Diamond is a promising material with unique chemical properties. In this thesis, nano-scale diamond quantum size effects were investigated using several chemical property indicators. The results show that the chemical properties are strongly dependent on size for film thicknesses smaller than 1 nm (1D), and for nanodiamond particle diameters less than 2 nm (3D). When the sizes exceed these ranges there are no longer any quantum effects.

The influence of surface termination coverage on the surface chemical properties has been calculated for the 2×1 reconstructed diamond (100) surface and for the diamond (111) surface. The terminating species included COOH and NH2 groups, which both are beneficial for the immobilization of biomolecules. The results of the calculations show that it is energetically possible to terminate the diamond surfaces up to 100% with NH2, while it is only possible to cover the surfaces up to 50% with COOH species. The reason for the latter result is most probably the larger sterical hindrance amongst the adsorbates. Both types of termination species were shown to influence the diamond surface electronic properties (e.g., HOMO/LUMO levels).

In order to extend the diamond utility for biomedical applications, especially implant design, interactions of various growth factors with the diamond surfaces were also simulated. For non-solvent diamond-biomolecule systems, the results show that adhesion affinities are strongly dependent on biomolecule molecular weights. When including a water based solvent in the systems, the results show good physisorption affinities between proteins and diamond. Proteins structures, before and after physisorption, were visualized, and further investigated with respect to electrostatic properties and functional groups. By comparing the biomolecular structural changes during the adhesion processes, it can be concluded that both the general structures, as well as the binding pocket structures, were kept intact after the adhesion to the diamond surfaces (regardless of the adhesion affinities). In addition, the surface electronic potential distributions were maintained, which indicate preserved biomolecule functionalities.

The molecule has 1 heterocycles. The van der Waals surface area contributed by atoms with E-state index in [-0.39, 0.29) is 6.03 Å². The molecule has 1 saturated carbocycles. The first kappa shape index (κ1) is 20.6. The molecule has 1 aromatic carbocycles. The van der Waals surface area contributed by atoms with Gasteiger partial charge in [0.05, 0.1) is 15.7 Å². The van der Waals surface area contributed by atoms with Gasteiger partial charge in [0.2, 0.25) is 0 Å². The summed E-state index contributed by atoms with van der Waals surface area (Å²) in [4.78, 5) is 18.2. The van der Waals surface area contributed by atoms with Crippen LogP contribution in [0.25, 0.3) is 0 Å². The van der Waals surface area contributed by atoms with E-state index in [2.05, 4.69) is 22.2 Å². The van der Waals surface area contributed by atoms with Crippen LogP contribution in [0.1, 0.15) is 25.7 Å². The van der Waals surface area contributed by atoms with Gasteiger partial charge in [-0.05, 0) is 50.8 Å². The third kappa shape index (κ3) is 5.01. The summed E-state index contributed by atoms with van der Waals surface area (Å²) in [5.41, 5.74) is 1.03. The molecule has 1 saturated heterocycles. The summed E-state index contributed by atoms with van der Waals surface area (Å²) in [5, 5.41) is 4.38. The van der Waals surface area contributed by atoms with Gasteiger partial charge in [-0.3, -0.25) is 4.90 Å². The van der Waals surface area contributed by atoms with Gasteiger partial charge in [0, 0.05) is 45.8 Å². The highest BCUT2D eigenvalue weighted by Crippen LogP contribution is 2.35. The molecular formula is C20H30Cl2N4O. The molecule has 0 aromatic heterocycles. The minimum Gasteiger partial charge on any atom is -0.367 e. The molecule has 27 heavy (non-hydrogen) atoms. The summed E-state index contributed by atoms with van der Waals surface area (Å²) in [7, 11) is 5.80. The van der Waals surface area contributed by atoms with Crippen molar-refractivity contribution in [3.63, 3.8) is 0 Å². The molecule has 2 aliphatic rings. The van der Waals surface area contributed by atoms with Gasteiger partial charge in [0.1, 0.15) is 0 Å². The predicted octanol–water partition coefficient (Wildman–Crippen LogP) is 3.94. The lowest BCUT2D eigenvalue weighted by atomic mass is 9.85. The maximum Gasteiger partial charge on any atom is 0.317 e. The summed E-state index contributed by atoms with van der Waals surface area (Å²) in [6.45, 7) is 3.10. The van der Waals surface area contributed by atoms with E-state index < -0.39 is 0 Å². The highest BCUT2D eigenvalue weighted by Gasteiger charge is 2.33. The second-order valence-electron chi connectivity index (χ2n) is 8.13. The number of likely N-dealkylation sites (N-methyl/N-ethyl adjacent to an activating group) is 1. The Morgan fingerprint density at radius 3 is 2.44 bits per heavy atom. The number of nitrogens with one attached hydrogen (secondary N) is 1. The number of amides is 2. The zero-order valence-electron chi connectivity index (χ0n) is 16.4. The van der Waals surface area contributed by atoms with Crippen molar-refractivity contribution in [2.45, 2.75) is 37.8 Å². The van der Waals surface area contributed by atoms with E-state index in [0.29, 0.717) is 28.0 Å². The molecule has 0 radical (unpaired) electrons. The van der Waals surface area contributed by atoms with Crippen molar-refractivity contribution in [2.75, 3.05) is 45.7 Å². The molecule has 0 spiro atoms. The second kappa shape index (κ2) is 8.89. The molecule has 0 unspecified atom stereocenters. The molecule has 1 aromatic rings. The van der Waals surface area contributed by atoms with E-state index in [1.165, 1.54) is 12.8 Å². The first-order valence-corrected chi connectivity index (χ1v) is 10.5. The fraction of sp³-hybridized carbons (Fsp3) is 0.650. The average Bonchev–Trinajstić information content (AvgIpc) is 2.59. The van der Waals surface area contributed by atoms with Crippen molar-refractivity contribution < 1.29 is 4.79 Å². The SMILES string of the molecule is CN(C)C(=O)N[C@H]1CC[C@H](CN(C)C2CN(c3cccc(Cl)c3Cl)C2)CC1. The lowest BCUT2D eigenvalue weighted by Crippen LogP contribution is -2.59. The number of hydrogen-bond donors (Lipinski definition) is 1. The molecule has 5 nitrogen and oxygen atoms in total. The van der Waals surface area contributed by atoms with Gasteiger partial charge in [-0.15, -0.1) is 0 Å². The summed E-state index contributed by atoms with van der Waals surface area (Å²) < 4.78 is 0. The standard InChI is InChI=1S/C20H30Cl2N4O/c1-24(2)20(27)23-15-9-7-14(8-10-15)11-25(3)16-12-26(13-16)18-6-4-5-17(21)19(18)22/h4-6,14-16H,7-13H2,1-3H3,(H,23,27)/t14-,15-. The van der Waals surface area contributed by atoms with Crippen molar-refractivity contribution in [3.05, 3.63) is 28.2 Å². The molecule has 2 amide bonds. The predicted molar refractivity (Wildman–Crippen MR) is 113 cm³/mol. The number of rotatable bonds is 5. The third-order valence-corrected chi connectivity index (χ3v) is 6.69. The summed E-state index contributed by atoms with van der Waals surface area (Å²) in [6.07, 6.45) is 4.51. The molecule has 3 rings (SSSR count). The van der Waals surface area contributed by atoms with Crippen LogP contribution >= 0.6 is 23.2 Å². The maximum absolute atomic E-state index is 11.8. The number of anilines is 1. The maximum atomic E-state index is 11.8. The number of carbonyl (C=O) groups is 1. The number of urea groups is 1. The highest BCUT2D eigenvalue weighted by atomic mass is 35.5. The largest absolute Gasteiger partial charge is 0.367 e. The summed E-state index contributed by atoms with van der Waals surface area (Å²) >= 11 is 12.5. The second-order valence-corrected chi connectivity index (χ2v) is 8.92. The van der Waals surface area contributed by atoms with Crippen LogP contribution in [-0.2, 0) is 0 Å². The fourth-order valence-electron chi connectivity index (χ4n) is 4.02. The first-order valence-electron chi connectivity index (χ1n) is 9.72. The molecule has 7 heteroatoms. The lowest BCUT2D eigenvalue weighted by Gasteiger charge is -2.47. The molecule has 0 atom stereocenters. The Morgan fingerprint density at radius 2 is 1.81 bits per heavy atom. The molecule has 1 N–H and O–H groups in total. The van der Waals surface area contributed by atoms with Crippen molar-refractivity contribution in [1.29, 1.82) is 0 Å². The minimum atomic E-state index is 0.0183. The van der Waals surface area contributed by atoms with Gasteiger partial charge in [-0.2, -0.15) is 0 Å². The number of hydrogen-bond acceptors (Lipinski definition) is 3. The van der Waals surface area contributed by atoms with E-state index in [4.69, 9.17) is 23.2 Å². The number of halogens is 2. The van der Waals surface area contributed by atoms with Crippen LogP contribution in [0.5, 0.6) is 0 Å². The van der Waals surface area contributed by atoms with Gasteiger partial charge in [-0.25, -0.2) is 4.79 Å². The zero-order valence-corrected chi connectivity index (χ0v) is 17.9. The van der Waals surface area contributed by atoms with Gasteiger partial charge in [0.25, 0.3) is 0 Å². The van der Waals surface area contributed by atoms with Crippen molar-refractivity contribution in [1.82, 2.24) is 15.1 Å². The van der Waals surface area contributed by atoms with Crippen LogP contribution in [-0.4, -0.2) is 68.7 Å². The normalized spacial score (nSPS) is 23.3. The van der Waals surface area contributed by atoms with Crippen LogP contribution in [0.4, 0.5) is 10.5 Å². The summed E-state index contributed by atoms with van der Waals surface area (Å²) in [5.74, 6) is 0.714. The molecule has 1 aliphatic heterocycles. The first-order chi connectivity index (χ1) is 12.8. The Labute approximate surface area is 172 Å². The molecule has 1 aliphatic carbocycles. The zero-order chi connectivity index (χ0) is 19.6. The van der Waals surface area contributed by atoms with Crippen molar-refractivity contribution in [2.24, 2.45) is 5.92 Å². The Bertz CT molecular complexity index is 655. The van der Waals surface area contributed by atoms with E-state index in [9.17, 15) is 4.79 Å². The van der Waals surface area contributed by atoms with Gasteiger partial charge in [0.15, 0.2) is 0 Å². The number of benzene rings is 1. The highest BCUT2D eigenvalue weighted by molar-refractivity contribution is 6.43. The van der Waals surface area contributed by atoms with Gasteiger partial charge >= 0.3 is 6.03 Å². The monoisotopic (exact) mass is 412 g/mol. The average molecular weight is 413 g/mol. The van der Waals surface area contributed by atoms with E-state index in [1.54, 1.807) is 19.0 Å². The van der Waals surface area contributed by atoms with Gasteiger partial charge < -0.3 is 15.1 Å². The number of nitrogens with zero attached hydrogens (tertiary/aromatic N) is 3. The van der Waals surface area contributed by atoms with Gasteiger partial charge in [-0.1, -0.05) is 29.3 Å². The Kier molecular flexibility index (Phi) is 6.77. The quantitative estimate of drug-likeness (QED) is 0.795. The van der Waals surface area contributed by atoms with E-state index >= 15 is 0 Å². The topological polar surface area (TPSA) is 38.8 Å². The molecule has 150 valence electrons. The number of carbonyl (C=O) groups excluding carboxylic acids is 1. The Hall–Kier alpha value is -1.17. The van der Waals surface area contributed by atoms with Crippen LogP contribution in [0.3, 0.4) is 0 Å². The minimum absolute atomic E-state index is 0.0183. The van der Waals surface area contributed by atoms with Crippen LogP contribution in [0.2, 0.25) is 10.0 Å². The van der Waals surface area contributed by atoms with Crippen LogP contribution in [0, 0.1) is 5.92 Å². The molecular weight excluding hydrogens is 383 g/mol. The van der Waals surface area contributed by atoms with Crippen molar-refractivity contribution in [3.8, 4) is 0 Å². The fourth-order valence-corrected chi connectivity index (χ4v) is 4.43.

Place, publisher, year, edition, pages
Uppsala: Acta Universitatis Upsaliensis, 2015. 79 p.
Series
Digital Comprehensive Summaries of Uppsala Dissertations from the Faculty of Science and Technology, ISSN 1651-6214 ; 1210
Keyword
Diamond, Biomolecules, Functionalization, VEGF, BMP2, Fibronectin, Chitosan, Heparin, RGD peptide, Angiopoietin, Theoretical
National Category
Medical Materials Theoretical Chemistry
Research subject
Chemistry with specialization in Materials Chemistry
Identifiers
urn:nbn:se:uu:diva-236957 (URN)978-91-554-9118-5 (ISBN)
Public defence
2015-01-28, Polhemsalen, Ångströmlaboratoriet, Lägerhyddsvägen 1, Uppsala, 13:15 (English)
Opponent
Supervisors
Projects
Vascubone
Available from: 2015-01-07 Created: 2014-11-25 Last updated: 2015-02-03

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Publisher's full texthttp://pubs.acs.org/doi/abs/10.1021/jp507421u

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Tian, YuanLarsson, Karin